Custom SQL Counter... but on a database level?

Good morning,

I'm looking at trying to find a way to do the following.

For arguements sake, lets say that I have a single table in every database on my server.  This table updates every 5 minutes with a datetime stamp via an SQL Agent task.

If, for any reason, a database becomes more than 15 minutes behind, I would like SQLDM to change the status of the server to "Warning" or "Severe" and, when i hover over it, I'd like it to say "Database X is Y minutes behind".  (Much as we have the alert for Table Fragmentation > 75% on database XYZ")

I know exactly the SQL query I need to do this, however, what I dont know, is how to actually create such an alert? 

Is it possible to create a custom alert on a database level?  (I've seen custom counters, but that only seems to be a single, numerical value at a server level)



  • As far as I know, there is no such thing as a per database custom counter. It is per instance only.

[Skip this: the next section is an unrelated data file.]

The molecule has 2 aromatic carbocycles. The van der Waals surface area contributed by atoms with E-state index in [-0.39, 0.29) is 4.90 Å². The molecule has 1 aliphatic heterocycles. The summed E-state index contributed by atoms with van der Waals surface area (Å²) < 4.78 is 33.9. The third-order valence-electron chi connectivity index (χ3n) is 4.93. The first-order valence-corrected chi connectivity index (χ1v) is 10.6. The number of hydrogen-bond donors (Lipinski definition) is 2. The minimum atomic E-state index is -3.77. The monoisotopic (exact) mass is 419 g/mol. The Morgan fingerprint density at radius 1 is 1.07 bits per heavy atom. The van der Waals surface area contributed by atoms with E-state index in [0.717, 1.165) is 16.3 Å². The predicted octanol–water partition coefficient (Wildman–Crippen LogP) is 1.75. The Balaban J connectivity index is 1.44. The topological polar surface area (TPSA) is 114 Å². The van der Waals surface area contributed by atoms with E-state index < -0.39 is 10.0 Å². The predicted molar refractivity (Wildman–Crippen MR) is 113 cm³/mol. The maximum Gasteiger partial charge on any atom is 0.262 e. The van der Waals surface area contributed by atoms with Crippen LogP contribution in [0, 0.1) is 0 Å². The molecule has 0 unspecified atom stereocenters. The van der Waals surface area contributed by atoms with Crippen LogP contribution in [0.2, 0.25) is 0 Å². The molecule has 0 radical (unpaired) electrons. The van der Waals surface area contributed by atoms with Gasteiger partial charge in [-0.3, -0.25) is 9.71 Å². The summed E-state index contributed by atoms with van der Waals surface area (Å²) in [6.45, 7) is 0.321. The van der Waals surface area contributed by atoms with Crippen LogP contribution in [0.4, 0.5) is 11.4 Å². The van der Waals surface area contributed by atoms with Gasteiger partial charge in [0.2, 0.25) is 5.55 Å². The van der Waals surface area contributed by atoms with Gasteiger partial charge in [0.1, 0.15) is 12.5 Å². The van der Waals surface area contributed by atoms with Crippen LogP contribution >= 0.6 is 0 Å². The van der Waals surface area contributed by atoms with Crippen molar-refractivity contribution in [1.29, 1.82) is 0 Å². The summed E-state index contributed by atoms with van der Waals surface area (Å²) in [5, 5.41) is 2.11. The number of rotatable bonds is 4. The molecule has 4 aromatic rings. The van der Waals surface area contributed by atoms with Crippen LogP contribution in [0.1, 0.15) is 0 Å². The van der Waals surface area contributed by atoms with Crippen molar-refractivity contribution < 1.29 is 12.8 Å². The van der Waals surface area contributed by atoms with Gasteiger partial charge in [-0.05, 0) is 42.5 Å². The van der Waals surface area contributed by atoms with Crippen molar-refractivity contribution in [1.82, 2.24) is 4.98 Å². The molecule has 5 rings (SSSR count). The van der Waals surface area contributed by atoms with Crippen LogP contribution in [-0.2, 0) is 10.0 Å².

The only possibility I see, is to create a query that loops through your databases and returns the MAX minutes the timestamp is behind over all databases (= single numeric value). So, at least, you get an alert on the instance level. You then have to connect to that instance with SSMS and find the affected database yourself.


  • Hi Daniel, 

    That's pretty much the conclusion that I was having as well.  Or having an SSMS job poll results into a single table and trigger the alert based on that (sp_foreach_db isnt always reliable).

    Thanks for confirming tho.


  • Another Idea:

    If the number of databases you need to monitor this way is relatively small, you could create a custom counter for every database and link them all to your instance.

  • This would work as well. You could even potentially create one custom counter first, export it, copy and modify the XML to have it applicable to different databases, then import the new XML that would be for the other databases. 

    I'd probably make sure that the name of the custom counter reflected the specific instance and database that it was targeted for so that when SQLDM raises the alert, there's no question as to which instance and database it applies to.